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This fact sheet provides basic information about red clover—common names, what the science says, potential side effects and cautions, and resources for more information.
Like peas and beans, red clover belongs to the family of plants called legumes. Red clover contains phytoestrogens—compounds similar to the female hormone estrogen. Historically, red clover has been used for cancer and respiratory problems, such as whooping cough, asthma, and bronchitis. Currently, red clover is used as a traditional or folk remedy for menopausal symptoms, breast pain associated with menstrual cycles, high cholesterol, osteoporosis, and symptoms of prostate enlargement.
The flowering tops of the red clover plant are used to prepare extracts available in tablets and capsules, as well as in teas and liquid forms.
What the Science Says
- Several small studies of red clover for menopausal symptoms had mixed results; however, most of these studies had design flaws. A large clinical trial and several reviews of the research literature concluded that red clover had no significant beneficial effects on menopausal symptoms.
- There is not enough scientific evidence to determine whether red clover is effective for any other health conditions.
- NCCAM is studying red clover to learn more about its active components and how they might work in the body, including how red clover isoflavones may affect human prostate cells and the safety and effectiveness of red clover for menopausal symptoms.
Side Effects and Cautions
- Red clover seems to be safe for most adults when used for short periods of time. No serious adverse effects have been reported.
- Because red clover contains estrogen-like compounds, there is a possibility that its long-term use would increase the risk of women developing cancer of the lining of the uterus. However, studies to date have been too brief (less than 6 months) to evaluate whether red clover has estrogen-like effects on the uterus.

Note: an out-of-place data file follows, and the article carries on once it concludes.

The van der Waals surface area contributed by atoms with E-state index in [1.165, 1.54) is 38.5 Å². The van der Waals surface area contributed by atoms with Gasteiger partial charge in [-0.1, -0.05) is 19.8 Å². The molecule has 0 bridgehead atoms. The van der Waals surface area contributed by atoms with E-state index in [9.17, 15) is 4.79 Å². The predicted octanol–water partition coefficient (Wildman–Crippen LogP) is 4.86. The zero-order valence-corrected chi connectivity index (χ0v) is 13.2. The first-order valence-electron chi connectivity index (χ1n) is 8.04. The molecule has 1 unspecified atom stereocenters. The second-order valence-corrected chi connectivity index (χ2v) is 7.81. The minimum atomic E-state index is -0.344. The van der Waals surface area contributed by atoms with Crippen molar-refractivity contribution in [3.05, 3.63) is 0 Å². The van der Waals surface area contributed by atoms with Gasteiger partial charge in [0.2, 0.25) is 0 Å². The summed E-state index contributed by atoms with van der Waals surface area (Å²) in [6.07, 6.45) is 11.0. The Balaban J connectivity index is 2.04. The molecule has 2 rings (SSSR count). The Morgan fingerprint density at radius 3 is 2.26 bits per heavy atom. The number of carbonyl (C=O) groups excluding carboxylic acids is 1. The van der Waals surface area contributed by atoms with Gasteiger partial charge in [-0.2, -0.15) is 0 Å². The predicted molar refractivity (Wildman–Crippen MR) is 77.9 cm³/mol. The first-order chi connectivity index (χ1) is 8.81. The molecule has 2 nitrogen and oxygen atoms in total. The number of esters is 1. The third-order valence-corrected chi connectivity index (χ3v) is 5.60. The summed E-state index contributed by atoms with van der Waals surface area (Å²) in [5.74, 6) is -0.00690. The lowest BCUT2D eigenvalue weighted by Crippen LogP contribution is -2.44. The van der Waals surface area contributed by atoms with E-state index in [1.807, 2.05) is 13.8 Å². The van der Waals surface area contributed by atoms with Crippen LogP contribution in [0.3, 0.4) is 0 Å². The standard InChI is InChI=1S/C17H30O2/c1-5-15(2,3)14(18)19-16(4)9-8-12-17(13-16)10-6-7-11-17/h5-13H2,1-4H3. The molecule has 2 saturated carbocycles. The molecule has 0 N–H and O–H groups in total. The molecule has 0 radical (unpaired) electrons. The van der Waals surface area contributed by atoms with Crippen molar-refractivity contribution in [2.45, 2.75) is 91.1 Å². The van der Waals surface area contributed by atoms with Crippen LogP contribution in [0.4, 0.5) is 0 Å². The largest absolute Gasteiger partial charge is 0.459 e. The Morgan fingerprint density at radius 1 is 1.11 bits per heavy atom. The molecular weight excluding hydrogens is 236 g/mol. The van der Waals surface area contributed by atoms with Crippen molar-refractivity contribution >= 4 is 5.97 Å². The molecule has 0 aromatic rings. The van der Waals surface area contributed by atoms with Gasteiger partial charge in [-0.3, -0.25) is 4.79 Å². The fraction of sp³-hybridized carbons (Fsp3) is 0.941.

- It is unclear whether red clover is safe for women who are pregnant or breastfeeding, or who have breast cancer or other hormone-sensitive cancers.
- Tell all your health care providers about any complementary health practices you use. Give them a full picture of what you do to manage your health. This will help ensure coordinated and safe care. For tips about talking with your health care providers about complementary and alternative medicine, see NCCAM's Time to Talk campaign.
- Booth NL, Piersen CE. Red clover (Trifolium pratense). In: Coates P, Blackman M, Cragg G, et al., eds. Encyclopedia of Dietary Supplements. New York, NY: Marcel Dekker; 2005:587–602.
- Fugh-Berman A, Kronenberg F. Red clover (Trifolium pratense) for menopausal women: current state of knowledge. Menopause. 2001;8(5):333–337.
- Lethaby AE, Brown J, Marjoribanks J, et al. Phytoestrogens for vasomotor menopausal symptoms. Cochrane Database of Systematic Reviews. 2007;(4):CD001395.
- Nelson HD, Vesco KK, Haney E, et al. Nonhormonal therapies for menopausal hot flashes: systematic review and meta-analysis. Journal of the American Medical Association. 2006;295(17):2057–2071.
- Red clover. Natural Medicines Comprehensive Database Web site. Accessed at www.naturaldatabase.com on July 22, 2009.
- Red clover (Trifolium pratense). Natural Standard Database Web site. Accessed at www.naturalstandard.com on July 22, 2009.
- Tice JA, Ettinger B, Ensrud K, et al. Phytoestrogen supplements for the treatment of hot flashes: the Isoflavone Clover Extract (ICE) study. Journal of the American Medical Association. 2003;290(2):207–214.
For More Information
The NCCAM Clearinghouse provides information on NCCAM and complementary health approaches, including publications and searches of Federal databases of scientific and medical literature. The Clearinghouse does not provide medical advice, treatment recommendations, or referrals to practitioners.
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Office of Dietary Supplements (ODS), National Institutes of Health (NIH)
ODS seeks to strengthen knowledge and understanding of dietary supplements by evaluating scientific information, supporting research, sharing research results, and educating the public. Its resources include publications (such as Dietary Supplements: What You Need to Know), fact sheets on a variety of specific supplement ingredients and products (such as vitamin D and multivitamin/mineral supplements), and the PubMed Dietary Supplement Subset.
PubMed Dietary Supplement Subset: ods.od.nih.gov/Research/PubMed_Dietary_Supplement_Subset.aspx
NIH National Library of Medicine's MedlinePlus
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